THERE’S nothing like a World Cup tournament to stir up a passion for the Beautiful Game.

Just as the Tour de Yorkshire inspires us to get out on two wheels, and Wimbledon fortnight sees us heading for the park with tennis rackets, international football tournaments inspire would-be Ronaldos, Messis and Kanes to take to the pitch.

But the thrill of football isn’t just for younger players. Thanks to weekly walking football sessions in the district, older people can continue to enjoy the game too.

Walking Football is one of a range of football facilities at Fisical, a sports coaching centre in Baildon. Every Tuesday, from 8pm-9pm, around 12 players meet up at Fisical’s indoor pitch for a friendly game. The session is tailored to suit various levels of ability and fitness.

Walking football gives older people chance to get back into playing football, or take it up. The rules replace running with brisk walking (if a player runs there’s a free kick to the other side), and there is either no contact or only minimal contact allowed between players. Teams are five or six-a-side and games are played at a slower pace.

It allows those who used to play football to get back into it - and also introduces the sport to people who’ve never played before. Tom Charlton, brother of England legends Sir Bobby and Jack, is a keen player of walking football, in his seventies.

Walking football was introduced at Fisical two years ago, and has gone from strength to strength.

“Originally it was for anyone aged 50-plus, or younger people who were injured and could no longer play regular football,” says James Greaves, who runs Fisical with his brother, Tom. “But it really took off, and we had interest from younger people too. Now the age range is 35 to 72.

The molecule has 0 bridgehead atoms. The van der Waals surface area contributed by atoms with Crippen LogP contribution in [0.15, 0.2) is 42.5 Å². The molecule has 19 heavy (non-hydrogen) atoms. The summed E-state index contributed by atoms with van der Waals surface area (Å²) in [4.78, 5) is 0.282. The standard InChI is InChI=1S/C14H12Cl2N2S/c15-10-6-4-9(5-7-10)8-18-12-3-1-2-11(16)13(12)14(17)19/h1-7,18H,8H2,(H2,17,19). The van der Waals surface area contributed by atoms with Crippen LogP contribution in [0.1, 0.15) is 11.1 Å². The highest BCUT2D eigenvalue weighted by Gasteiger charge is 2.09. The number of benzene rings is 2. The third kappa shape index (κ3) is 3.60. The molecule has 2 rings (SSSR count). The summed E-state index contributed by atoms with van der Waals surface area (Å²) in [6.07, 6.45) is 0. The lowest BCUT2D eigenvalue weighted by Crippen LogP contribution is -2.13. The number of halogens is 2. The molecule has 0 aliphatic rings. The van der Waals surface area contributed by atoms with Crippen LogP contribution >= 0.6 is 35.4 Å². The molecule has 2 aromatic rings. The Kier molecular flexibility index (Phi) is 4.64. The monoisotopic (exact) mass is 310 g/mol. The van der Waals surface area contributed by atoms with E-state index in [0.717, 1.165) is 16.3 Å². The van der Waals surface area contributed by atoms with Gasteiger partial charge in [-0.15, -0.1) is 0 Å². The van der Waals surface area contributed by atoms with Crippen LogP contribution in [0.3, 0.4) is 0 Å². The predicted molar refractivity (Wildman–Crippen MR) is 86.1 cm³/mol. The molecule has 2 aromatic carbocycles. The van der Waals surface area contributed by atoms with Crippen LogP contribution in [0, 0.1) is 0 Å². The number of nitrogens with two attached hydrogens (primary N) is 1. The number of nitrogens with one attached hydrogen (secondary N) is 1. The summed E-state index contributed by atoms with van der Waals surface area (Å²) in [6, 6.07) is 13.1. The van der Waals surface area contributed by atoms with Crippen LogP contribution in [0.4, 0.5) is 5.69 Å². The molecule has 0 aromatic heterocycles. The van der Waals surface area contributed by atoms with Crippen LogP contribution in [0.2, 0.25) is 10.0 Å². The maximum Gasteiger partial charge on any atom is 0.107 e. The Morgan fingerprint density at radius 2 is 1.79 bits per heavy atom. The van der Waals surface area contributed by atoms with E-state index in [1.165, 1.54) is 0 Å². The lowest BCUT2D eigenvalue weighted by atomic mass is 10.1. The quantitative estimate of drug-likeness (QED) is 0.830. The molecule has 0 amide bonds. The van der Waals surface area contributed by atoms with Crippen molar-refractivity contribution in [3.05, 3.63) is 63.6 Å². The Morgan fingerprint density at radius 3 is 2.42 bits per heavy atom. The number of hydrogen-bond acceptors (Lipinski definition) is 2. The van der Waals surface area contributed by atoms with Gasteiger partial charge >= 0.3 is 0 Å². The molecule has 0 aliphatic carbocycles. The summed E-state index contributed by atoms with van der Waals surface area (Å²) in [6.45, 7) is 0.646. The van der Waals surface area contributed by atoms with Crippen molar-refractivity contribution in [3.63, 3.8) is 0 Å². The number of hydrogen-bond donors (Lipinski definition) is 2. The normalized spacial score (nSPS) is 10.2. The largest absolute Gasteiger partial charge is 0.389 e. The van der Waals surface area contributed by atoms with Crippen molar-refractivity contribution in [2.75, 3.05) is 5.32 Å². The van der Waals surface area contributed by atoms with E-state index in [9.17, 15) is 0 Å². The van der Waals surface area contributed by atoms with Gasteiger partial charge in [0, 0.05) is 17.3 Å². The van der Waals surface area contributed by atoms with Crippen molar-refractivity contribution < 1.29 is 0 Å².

“People who’ve played football for a long time, often all their lives, don’t just want to give it up when they reach a certain age. We have a bigger ageing population now, people are living longer and want to keep active.

“With Walking Football the rules are the same, it’s just a different pace. It’s not so high impact, so there’s less risk of ankle and knee injuries. We started out with coaching sessions, but found that people just wanted to get on with a game.”

Adds James: “Walking football is getting bigger nationally. We play other teams; we recently played FC United, a semi-pro team in Manchester, and they’re heading over here for a match."

The game can also be played by people with disabilities or dementia, and is open to men and women. “Everyone is welcome,” says James, who adds that as well as helping with fitness levels in later years, the sessions are social get-togethers. “We have a bit of fun, there’s good-humoured banter and everyone gets on well. It’s a friendly group, they’re a fantastic bunch of guys. Anyone can come along - there's no need to book, just turn up.”

John Bott has been a keen footballer most of his life. Thanks to walking football, he’s able to continue playing, at the age of 71.

“I played until I was 45, for Eccleshill United and other local teams. I played cricket too,” says John. “I had a heart attack in 2002 and thought I’d never be able to play sport again. These football sessions have helped me get back out there and build up fitness levels. It’s better than sitting in - you have to keep active.”